According to the Chinese Zodiac calendar, we are ending the Year of the Rabbit and 2012 will be the Year of the Dragon.
First, let's take a look back at 2011. This was supposed to be a peaceful year, placid and calm.
While we remember some of the dramatic moments from Arab spring, the shooting of Rep. Gabrielle Giffords in Arizona, and the liberation of Libya and overthrow of Gadhafi -- they became more significant because of they ended with hope. For many, the killing of Osama bin Laden also represented a type of closure.
Locally, the year was filled with drama and trauma, from high school students tragically killed in car accidents to infant murders. But we move on. Perhaps in the spirit of the Year of the Rabbit, we engaged our emotional survival mechanisms.
During rabbit years, we didn't expect major changes and that's exactly what we got from politicians in both California and Washington, D.C. Partisanship still reigned, a type of malaise swept our decisionmakers; they put off disagreeable tasks. Despite the rhetoric, the old can was still kicked down the road.
In 2011, we continued a year of sacrifice, especially with continued high rates of unemployment and poverty here in our Valley. Many managed to persevere despite the economies of Europe and its impact on our own 401(k) valuations. The Year of the Rabbit required us to ignore distasteful realities. After all, what other coping mechanism do those who are struggling have?
Don't confuse serene landscape as joyous as we hunkered down to basics. Witness the Occupy Movement nationally and in Fresno along with the Wisconsin protests. Anger and frustration played out politically and socially. We then engaged a new debate concerning those left out versus the privileged.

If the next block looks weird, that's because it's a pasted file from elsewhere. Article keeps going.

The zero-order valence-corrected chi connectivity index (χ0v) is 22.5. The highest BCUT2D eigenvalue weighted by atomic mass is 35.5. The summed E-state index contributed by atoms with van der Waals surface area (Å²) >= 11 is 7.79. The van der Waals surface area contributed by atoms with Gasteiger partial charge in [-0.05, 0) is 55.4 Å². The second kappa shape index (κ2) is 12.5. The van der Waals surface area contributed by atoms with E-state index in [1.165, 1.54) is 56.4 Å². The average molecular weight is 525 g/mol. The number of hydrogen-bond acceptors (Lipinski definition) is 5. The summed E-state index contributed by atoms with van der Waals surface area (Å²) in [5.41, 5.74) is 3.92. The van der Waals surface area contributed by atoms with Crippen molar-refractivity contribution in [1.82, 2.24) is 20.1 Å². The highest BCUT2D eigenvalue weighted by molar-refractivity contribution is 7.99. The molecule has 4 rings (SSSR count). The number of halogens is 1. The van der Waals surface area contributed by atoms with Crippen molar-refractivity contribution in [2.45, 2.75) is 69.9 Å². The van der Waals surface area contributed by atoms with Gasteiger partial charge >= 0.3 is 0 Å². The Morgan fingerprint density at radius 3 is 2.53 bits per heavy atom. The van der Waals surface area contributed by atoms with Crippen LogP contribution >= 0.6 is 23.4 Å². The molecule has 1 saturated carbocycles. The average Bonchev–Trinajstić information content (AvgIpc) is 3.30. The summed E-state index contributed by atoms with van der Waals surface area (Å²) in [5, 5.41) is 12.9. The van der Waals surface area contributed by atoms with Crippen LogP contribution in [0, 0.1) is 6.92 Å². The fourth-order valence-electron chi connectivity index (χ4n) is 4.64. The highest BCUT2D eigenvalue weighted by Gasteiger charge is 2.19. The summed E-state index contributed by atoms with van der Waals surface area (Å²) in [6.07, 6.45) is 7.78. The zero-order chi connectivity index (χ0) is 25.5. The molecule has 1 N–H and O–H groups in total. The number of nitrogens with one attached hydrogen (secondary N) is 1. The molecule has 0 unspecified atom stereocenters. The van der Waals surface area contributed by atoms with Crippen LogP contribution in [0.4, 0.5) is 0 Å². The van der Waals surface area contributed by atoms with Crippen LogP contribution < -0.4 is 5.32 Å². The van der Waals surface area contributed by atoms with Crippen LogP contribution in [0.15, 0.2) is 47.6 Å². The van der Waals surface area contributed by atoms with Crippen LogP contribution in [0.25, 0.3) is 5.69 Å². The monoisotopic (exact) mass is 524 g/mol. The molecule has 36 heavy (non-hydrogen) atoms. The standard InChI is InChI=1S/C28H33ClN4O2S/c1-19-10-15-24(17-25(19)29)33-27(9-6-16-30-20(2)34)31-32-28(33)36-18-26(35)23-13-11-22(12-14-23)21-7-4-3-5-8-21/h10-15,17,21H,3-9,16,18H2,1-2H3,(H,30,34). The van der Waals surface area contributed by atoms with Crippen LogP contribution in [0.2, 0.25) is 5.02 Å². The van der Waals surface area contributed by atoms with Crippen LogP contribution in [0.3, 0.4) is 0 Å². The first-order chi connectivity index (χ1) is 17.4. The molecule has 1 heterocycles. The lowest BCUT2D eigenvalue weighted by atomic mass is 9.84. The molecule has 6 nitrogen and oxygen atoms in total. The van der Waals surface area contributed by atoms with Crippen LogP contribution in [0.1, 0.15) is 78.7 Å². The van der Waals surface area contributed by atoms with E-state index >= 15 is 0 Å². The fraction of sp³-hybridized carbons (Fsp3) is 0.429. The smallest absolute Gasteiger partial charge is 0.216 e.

Yet we were forced to cope with continued concessions. Local educational institutions from K-12 to higher education reeled with budget issues. They understood the constraints and restraint.
People forged through, especially with natural disasters. The Japanese tsunami, Arizona wildfires, tornadoes, floods, the Texas drought. Locally, our catastrophes were confined; none made national news and I suppose we should take comfort in that.
Rabbits are lucky, and there were signs of fun in 2011. The Royal Wedding, Lady Gaga, and locally, the success of the Fresno Fair, iPad 2 and the genius of Apple which recognized the connection between function and fun. Also fun: the Republican presidential nomination race where everyone has their 15 minutes of fame.
And sports continued to provide a necessary distraction as we avoided confrontation with the harsh economic realities of the past year. The Japanese women's soccer team and an unexpected World Cup victory, Green Bay Packers, Dallas Mavericks, and the underdog St. Louis Cardinals who squeezed into the playoffs and then won and won. (Not quite so fun for Fresno State football.) But great fun for the Mendota Aztecs. And a hopeful fun note: the rabbit pace of the slow and deliberate San Francisco 49ers -- a metaphor for us all?
What does 2012 and the Year of the Dragon have in store for us? Anticipate a wild year.